The Individual and the Internet
The Quest for Community
by Chuck Colson
Man was made to live in community. In Genesis 2, we're told it's not good for man to be alone. And in a classical world the worst punishment was to be banished from society, because you had no meaning once you were.
Our founders in America created a country that respected individual rights and liberties, but always in the context of the people. And the people united in communities and associations, which secured individual rights from an otherwise all-powerful government.
So you had a balance. And in the context of those communities, we prospered like no other nation on earth. Tocqeuville when he came to America praised the civic virtue of Americans -- their collective self-reliance in building hospitals, schools, churches, etc. But in recent times, not only in America but throughout the Western World, "individual autonomy," the code word of modern liberalism, has become ascendant outside the context of community. And not surprisingly, as radical individualism grew, the power of government grew as well, especially in the 20th Century.
Robert Nisbet argued in his 1953 book, The Quest for Community, that radical individualism caused communities to break down. Family, church, clubs, groups, associations, that came between the individual and the state, all weakened in the face of this desire for individual autonomy. So it's no wonder we've witnessed an explosive growth in government over the last fifty years. But as face-to-face communities decline, people are flocking to virtual, online communities. Many see these as "communities for a new generation."
A recent conference revisited Nisbet's ideas in light of online communities. The results were not encouraging.
Christine Rosen, senior editor of The New Atlantis, noted that in a face-to-face community, I come as I am. In virtual communities I come as the image I want to project. The resulting interaction is too tame to be called community. Instead, as Wheaton College professor Read Schuchardt added, we end up with narcissistic groups of false selves.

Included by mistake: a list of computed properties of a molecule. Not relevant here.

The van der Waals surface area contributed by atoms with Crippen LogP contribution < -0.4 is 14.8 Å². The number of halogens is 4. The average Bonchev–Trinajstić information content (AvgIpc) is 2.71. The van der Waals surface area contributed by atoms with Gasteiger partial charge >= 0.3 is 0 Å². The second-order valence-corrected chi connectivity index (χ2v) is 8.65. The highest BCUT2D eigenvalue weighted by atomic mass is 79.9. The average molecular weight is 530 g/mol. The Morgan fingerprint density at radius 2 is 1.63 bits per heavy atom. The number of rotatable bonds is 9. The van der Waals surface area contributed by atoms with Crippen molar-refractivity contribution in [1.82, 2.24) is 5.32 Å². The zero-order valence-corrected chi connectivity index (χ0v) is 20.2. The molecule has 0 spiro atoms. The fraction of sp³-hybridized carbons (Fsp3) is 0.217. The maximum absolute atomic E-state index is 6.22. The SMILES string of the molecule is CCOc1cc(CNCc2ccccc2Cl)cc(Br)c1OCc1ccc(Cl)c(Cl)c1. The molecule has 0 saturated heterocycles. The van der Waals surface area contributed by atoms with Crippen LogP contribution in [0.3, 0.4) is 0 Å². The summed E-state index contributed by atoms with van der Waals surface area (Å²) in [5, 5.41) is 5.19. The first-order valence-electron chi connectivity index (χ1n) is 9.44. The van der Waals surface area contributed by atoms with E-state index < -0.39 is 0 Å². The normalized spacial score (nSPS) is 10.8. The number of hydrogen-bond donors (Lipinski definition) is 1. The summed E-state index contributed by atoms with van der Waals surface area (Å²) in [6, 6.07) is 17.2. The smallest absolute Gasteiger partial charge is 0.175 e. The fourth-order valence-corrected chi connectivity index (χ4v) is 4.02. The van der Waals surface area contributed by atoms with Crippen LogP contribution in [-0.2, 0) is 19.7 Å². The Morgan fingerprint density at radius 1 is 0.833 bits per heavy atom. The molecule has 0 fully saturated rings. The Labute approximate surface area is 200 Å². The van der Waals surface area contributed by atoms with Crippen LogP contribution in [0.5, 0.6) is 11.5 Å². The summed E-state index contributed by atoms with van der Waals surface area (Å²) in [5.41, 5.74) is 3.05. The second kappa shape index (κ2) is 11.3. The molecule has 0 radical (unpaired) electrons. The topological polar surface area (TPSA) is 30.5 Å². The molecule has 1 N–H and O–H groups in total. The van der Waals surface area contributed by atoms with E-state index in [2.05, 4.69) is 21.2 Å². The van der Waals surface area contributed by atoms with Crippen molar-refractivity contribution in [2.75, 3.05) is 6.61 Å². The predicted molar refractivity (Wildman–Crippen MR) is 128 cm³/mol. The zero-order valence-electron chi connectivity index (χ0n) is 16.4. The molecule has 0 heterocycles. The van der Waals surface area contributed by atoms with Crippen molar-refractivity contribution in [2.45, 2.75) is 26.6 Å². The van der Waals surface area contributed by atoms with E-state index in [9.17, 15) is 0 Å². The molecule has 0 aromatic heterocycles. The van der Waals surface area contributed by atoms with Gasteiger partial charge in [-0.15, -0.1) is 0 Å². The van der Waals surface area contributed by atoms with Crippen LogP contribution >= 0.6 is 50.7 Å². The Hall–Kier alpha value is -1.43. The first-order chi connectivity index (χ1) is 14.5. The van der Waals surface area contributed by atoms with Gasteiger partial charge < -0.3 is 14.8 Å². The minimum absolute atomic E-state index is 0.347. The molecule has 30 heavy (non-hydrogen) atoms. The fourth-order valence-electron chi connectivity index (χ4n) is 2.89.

Rosen acknowledged that in the online world we may have more friends than we could have in face-to-face community. But the quality of those friendships is so poor that sociologists have coined the phrase “migratory friendships” to describe digital friends who have lots of information about each other, but don’t actually know each other.
The hard work of genuine community has been outsourced, she said, to technology -- so we become the product of our technology, shaping our image to meet the demands of the market.
Well, what are we to make of this? Virtual communities cannot replace real, face-to-face communities. They can't perform the function of providing meaning and fellowship in the same way. And they certainly can't serve as intermediate structures between the individual and an all-powerful government. Virtual community is really no substitute for the real thing.
For the sake of our well being and freedom as men and women created not to be alone, it is so vital now that the church be a catalyst for rebuilding real communities in a very real way.